Poems by Francis-Xavier Anopuechi



As the archers pointed to the sky, arrows leapt into the air like greyhounds from their boxes


a great long unfastening

over the silence gripping soft eye sockets with steel forceps

pulling the seahorse

out of its stall and

into the burn of day,


over the bubbling juices of roasted meats, the plump orange leaf bags, a crèche of baby penguins clustered

together on the sidewalk,



wife, mother,

lover, governess, black widow

a tornado, a hurricane named Jackie,

it must be brutal, eliminating,

but life giving, life affirming also.


Wrapped in our robes at the window, we can actually see it on the horizon

sometimes, this woman,


coming over the water,

you and me, the dogs pressed against our legs.




A maiden hoists Sagittarius

into the hunt


stars crawling all over him like spiderlings hatching, ravaging the eloquent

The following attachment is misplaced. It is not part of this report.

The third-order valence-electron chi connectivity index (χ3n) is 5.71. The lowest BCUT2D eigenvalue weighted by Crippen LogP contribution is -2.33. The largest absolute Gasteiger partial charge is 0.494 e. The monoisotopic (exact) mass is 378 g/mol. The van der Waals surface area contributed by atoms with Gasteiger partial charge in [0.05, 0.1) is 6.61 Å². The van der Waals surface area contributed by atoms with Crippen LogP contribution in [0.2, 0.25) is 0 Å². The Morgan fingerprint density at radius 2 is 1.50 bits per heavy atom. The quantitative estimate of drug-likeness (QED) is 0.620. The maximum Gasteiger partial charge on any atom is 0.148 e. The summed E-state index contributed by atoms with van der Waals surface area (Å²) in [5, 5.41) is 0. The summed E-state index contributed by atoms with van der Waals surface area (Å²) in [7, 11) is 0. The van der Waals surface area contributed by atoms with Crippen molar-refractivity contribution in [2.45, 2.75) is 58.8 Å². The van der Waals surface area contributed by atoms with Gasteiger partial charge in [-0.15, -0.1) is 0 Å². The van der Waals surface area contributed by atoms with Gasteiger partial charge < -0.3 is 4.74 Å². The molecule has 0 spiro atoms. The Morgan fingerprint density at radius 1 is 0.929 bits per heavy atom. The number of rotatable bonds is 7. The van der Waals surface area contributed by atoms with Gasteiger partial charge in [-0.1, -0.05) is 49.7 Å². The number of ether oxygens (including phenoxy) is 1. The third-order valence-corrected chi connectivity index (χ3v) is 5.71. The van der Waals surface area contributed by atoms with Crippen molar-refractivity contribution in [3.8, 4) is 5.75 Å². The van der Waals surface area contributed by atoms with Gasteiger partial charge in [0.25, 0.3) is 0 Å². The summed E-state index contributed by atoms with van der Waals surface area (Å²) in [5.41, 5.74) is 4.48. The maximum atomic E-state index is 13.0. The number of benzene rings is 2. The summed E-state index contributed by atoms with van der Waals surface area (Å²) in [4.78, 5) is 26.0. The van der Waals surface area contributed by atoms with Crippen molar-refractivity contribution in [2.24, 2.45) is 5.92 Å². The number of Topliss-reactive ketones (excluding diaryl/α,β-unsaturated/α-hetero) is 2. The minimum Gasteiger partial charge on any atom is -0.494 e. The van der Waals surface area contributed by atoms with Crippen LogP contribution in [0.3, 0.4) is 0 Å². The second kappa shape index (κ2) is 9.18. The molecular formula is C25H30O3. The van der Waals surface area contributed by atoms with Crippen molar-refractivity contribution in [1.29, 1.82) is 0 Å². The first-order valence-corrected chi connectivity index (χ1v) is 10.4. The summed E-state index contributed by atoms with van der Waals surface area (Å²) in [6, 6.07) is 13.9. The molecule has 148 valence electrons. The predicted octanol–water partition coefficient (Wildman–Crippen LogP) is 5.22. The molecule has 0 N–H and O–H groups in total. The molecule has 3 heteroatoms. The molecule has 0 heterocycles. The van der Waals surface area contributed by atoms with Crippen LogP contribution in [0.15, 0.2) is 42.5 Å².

body of

a father

who has died to feed an ogre in his children—


the agony

when mirrors become shadows in the grass

and comets carrying buckets of water in their mouths



eyes sailing at half-masts:

what better thing to use than a lover as the canvas for rage.





Landlocked in desire,

the fixing to bloom beyond just afterglows—

jaws swinging moods, nebulous places:


all that is left is January

an anguish whose sunsets

bleed against the sky like


a canopy of giant red apes

making their nests for the night in

distant treetops.

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